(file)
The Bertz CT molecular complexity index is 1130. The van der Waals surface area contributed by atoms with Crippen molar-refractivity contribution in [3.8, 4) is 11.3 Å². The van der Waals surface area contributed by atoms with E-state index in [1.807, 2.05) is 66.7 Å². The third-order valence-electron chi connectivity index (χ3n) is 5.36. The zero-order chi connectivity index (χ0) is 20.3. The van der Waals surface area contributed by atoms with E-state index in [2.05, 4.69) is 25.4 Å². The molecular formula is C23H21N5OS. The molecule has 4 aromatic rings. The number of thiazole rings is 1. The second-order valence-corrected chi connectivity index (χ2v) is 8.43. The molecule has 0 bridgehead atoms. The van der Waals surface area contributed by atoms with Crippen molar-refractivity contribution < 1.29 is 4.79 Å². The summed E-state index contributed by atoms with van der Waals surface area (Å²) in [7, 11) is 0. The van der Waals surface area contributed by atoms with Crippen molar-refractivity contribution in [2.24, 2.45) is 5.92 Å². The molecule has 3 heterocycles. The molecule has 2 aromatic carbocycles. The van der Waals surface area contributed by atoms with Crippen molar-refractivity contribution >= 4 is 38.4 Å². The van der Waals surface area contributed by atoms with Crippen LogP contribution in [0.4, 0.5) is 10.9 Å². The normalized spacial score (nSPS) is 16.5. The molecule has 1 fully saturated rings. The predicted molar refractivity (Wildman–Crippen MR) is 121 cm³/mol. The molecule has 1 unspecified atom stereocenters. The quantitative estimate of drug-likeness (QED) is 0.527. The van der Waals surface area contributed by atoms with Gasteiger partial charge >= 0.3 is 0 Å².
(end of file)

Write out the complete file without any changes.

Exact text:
The Bertz CT molecular complexity index is 1130. The van der Waals surface area contributed by atoms with Crippen molar-refractivity contribution in [3.8, 4) is 11.3 Å². The van der Waals surface area contributed by atoms with E-state index in [1.807, 2.05) is 66.7 Å². The third-order valence-electron chi connectivity index (χ3n) is 5.36. The zero-order chi connectivity index (χ0) is 20.3. The van der Waals surface area contributed by atoms with E-state index in [2.05, 4.69) is 25.4 Å². The molecular formula is C23H21N5OS. The molecule has 4 aromatic rings. The number of thiazole rings is 1. The second-order valence-corrected chi connectivity index (χ2v) is 8.43. The molecule has 0 bridgehead atoms. The van der Waals surface area contributed by atoms with Crippen molar-refractivity contribution < 1.29 is 4.79 Å². The summed E-state index contributed by atoms with van der Waals surface area (Å²) in [7, 11) is 0. The van der Waals surface area contributed by atoms with Crippen molar-refractivity contribution in [2.24, 2.45) is 5.92 Å². The molecule has 3 heterocycles. The molecule has 2 aromatic carbocycles. The van der Waals surface area contributed by atoms with Crippen molar-refractivity contribution >= 4 is 38.4 Å². The van der Waals surface area contributed by atoms with Crippen LogP contribution in [0.4, 0.5) is 10.9 Å². The normalized spacial score (nSPS) is 16.5. The molecule has 1 fully saturated rings. The predicted molar refractivity (Wildman–Crippen MR) is 121 cm³/mol. The molecule has 1 unspecified atom stereocenters. The quantitative estimate of drug-likeness (QED) is 0.527. The van der Waals surface area contributed by atoms with Gasteiger partial charge >= 0.3 is 0 Å².